-NWA742


User currently offlineFalcon84 From , joined Dec 1969, posts, RR:
Reply 5, posted (8 years 8 months 2 weeks 4 hours ago) and read 1446 times:

ROTFL. I'm nothing like Michael Moore, NWA742. You think Moore takes the view on Hiroshima, or Hugo Chavez that I do. I think you confuse me with
dearly departed Rsmith.  Smile

I won't get pissed at you-I'll just ridicule you, fair enough?  Big grin


User currently offlineJaysit From , joined Dec 1969, posts, RR:
Reply 6, posted (8 years 8 months 2 weeks 3 hours ago) and read 1431 times:

This post is right up there with something like:

Iraqi Consumption of Snickers Bars up 200% since 2003: This year 2 Snickers Bars were eaten by Iraqis, 1 greater than in 2003. Bush lovers everywhere are excited that this shows that we are winning the war against terror.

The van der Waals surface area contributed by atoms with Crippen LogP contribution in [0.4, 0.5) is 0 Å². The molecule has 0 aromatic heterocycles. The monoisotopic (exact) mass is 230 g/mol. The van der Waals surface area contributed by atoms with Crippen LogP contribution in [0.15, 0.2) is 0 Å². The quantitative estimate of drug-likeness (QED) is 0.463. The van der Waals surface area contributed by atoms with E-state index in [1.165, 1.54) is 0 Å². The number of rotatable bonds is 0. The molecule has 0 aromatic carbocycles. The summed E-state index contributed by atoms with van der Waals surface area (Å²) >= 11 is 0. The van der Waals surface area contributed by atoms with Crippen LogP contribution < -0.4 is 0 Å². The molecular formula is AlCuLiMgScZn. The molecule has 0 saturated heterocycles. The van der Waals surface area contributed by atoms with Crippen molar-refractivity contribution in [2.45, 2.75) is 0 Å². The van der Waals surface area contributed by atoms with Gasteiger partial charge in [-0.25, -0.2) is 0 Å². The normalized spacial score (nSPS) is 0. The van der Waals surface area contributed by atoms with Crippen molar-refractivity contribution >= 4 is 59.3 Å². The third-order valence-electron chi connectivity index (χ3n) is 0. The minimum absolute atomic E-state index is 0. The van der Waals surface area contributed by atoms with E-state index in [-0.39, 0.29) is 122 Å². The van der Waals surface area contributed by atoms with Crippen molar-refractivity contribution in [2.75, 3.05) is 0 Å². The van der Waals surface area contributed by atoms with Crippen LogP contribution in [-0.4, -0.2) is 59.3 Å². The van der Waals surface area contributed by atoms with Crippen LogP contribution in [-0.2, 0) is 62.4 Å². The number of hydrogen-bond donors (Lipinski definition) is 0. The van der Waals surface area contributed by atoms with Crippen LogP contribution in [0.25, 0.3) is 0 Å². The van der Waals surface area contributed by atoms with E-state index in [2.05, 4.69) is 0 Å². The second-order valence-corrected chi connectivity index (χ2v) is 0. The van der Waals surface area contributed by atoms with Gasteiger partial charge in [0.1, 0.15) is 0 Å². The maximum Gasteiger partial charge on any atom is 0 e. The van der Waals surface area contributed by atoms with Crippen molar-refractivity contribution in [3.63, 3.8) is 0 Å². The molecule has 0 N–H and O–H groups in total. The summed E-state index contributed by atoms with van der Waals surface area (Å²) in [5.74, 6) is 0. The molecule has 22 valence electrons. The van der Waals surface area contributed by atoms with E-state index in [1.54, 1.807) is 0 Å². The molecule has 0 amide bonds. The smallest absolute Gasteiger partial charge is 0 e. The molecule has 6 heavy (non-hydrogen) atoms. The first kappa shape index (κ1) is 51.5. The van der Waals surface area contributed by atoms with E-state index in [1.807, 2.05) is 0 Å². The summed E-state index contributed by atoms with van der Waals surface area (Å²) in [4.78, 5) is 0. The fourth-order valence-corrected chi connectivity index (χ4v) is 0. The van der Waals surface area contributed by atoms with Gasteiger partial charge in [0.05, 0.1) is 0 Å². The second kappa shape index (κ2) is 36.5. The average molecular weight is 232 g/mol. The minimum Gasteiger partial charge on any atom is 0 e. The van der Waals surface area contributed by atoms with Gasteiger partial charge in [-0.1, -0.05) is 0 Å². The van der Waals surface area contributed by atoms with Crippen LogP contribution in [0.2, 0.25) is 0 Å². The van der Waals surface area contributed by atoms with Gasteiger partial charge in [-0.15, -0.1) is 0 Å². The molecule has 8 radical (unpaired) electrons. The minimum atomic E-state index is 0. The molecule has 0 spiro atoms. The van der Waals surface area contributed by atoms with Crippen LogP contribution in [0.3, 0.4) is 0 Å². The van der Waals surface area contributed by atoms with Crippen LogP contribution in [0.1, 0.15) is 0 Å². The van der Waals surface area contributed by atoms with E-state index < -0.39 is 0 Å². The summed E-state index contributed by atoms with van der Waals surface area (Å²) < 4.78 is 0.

User currently offlineANCFlyer From , joined Dec 1969, posts, RR:
Reply 7, posted (8 years 8 months 2 weeks 3 hours ago) and read 1418 times:

Well, Mav, can't swear by that in Alaska.

Our schools systems are struggling with overcrowding, underteaching and inadequate facilities. I'll be surprised if our teachers aren't on strike by this time next week - at least in ANC.

I watched my daughter in the Anchorage School system, 4th grade two years ago, with 33 rugrats in the class. The teacher was really squared away, but was hampered by out of date texts, inadequate classroom facilities, inadequate material. Not to mention her salary 25% less than comparable sized city school districts.